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Last Updated: Wednesday, 22 November 2006, 21:25 GMT
Drug-dealing barrister is jailed
Hassan Modjiri (left) and Paul Murdoch
Modjiri and Murdoch were described as an "odd couple"
A barrister who ran a cocaine factory from his apartment alongside a gangster has been jailed for seven years.

Hassan Modjiri, 27, was secretly filmed in his south-west London flat discussing a drugs sale with arms dealer Paul Murdoch, 36, a court heard.

When armed police raided the flat in Barnes they found nearly 1kg of cocaine with a street value of 150,000.

Modjiri and Murdoch, of Notting Hill, west London, who was given nine years, admitted possession and supply charges.

Judge John Hillen, sitting at Blackfriars Crown Court, told them: "You are an odd couple indeed."

'Roman king'

Modjiri was filmed by a hidden camera discussing a lucrative drugs deal on the phone in the kitchen of his flat on 29 September.

"This one is the cream," he told his would-be customer. "Who is the Roman king, mate, me. I am a face and a half. We are making bundles."

Modjiri's kitchen
Modjiri was preparing the cocaine for sale in his luxury Barnes flat

Another camera caught him preparing and packaging the drugs for what the prosecution described as a "double-your-money" enterprise.

Moments later, armed police burst in and ordered Modjiri and Murdoch to lie on the ground.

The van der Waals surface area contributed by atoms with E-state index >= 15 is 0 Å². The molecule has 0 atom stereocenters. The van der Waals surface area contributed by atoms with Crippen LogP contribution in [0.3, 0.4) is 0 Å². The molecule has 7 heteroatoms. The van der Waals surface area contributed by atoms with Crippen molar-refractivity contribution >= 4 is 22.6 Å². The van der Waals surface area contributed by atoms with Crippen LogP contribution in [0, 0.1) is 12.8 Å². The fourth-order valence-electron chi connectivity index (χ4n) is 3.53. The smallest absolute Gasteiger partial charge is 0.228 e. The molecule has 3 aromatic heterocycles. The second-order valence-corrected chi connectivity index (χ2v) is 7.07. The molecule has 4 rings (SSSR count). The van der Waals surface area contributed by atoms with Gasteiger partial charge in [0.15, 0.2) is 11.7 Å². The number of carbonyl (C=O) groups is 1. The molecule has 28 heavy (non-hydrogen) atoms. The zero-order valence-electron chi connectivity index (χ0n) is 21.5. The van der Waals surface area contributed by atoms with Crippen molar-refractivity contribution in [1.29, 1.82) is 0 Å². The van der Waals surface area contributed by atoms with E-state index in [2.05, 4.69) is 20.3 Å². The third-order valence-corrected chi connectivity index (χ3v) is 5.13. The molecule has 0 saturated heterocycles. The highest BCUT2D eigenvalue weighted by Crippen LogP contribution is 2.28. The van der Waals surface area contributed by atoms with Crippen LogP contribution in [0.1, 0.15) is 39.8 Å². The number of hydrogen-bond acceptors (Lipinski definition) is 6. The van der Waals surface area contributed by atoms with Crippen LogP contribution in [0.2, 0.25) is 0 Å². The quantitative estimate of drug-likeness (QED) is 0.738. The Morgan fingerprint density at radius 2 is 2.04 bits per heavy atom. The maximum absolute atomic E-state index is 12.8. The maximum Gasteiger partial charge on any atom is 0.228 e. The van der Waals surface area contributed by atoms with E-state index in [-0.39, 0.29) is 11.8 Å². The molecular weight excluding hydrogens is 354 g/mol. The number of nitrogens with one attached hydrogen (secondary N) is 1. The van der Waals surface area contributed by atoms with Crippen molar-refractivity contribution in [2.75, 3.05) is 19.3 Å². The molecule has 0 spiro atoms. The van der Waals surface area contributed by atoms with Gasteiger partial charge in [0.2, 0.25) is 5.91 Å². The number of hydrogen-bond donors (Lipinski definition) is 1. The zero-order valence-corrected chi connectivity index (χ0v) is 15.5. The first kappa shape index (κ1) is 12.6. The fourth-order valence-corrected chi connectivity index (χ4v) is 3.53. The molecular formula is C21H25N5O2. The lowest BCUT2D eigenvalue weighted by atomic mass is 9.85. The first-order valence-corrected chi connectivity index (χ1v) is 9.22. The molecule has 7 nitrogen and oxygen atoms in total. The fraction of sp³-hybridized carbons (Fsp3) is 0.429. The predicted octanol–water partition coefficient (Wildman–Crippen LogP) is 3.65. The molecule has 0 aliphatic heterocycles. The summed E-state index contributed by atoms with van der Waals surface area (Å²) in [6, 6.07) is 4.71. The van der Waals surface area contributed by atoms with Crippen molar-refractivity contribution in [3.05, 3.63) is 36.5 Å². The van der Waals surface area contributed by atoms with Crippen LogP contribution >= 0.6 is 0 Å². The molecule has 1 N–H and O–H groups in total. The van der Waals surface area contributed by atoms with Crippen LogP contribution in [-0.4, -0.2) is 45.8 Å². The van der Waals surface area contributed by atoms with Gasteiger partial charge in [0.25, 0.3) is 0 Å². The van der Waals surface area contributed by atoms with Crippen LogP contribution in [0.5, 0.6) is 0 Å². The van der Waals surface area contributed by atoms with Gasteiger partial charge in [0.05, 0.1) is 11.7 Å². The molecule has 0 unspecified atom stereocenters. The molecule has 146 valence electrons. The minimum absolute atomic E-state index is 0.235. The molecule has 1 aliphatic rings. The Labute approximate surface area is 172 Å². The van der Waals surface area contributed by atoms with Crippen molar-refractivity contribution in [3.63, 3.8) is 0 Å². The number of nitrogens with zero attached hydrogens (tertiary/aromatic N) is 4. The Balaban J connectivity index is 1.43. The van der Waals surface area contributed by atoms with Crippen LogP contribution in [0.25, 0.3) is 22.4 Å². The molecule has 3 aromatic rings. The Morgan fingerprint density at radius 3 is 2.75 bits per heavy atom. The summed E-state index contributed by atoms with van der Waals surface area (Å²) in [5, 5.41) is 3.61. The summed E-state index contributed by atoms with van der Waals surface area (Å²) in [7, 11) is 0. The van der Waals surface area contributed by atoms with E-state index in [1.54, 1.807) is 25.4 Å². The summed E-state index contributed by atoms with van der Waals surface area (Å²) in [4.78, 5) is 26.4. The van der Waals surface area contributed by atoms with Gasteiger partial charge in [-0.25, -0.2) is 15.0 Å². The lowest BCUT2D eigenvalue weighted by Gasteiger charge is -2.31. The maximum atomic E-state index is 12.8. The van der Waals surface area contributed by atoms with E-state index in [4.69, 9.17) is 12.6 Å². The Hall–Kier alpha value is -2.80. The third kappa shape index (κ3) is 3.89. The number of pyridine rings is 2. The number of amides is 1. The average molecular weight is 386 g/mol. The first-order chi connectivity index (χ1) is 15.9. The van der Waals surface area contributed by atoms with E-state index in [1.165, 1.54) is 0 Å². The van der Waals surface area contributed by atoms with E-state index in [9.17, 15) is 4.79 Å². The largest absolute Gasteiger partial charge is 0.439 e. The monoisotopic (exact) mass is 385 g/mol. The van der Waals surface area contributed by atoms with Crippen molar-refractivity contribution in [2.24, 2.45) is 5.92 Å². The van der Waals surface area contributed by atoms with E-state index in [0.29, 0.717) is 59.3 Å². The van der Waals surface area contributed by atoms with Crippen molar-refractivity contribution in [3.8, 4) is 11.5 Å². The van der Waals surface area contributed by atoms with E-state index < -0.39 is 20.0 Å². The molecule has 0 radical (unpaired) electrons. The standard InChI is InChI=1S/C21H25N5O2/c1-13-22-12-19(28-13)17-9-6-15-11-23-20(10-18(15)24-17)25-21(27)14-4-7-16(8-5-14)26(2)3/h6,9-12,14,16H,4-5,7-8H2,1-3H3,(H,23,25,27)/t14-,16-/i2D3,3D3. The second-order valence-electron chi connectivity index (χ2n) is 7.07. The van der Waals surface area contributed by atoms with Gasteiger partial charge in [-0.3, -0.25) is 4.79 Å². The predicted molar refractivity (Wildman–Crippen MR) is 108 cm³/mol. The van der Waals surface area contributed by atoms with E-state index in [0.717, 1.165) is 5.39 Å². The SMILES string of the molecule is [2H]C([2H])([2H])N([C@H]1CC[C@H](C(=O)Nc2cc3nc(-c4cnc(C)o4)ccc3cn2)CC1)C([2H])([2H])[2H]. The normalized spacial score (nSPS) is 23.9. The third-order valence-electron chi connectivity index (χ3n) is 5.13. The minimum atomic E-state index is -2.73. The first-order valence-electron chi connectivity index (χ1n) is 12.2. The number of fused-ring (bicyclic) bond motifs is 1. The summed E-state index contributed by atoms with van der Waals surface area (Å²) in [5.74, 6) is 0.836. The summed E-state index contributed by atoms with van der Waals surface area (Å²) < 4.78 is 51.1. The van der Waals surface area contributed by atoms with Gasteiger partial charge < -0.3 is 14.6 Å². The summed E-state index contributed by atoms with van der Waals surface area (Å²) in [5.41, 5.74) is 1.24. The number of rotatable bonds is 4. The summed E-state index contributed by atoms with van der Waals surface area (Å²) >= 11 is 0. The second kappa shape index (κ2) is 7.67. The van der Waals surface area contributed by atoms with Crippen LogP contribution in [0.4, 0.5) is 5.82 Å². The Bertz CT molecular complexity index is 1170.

A car parked nearby and belonging to Murdoch was searched and found to contain 46 bullets of varying calibres.

The pair pleaded guilty to one count of possessing cocaine and one of offering to supply on 29 September.

Former milkman Murdoch, who has a previous firearms conviction, admitted six ammunition possession offences.

Cocaine factory

Modjiri, who worked for solicitors JD Spicer, had been the subject of a police surveillance operation, the court heard.

John Elliott, prosecuting, said he had lived in a "substantial and comfortable" apartment which "in reality was a cocaine factory".

"It was used by these two defendants for processing, packaging and distributing in wholesale quantities high grade cocaine," he said.

Benjamin Squirrell, representing Modjiri, said his client had worked hard to improve himself, eventually winning a prized scholarship to the Bar but he became depressed when he failed to find chambers.

"It was in that mindset he became involved in cocaine," said Mr Squirrell.

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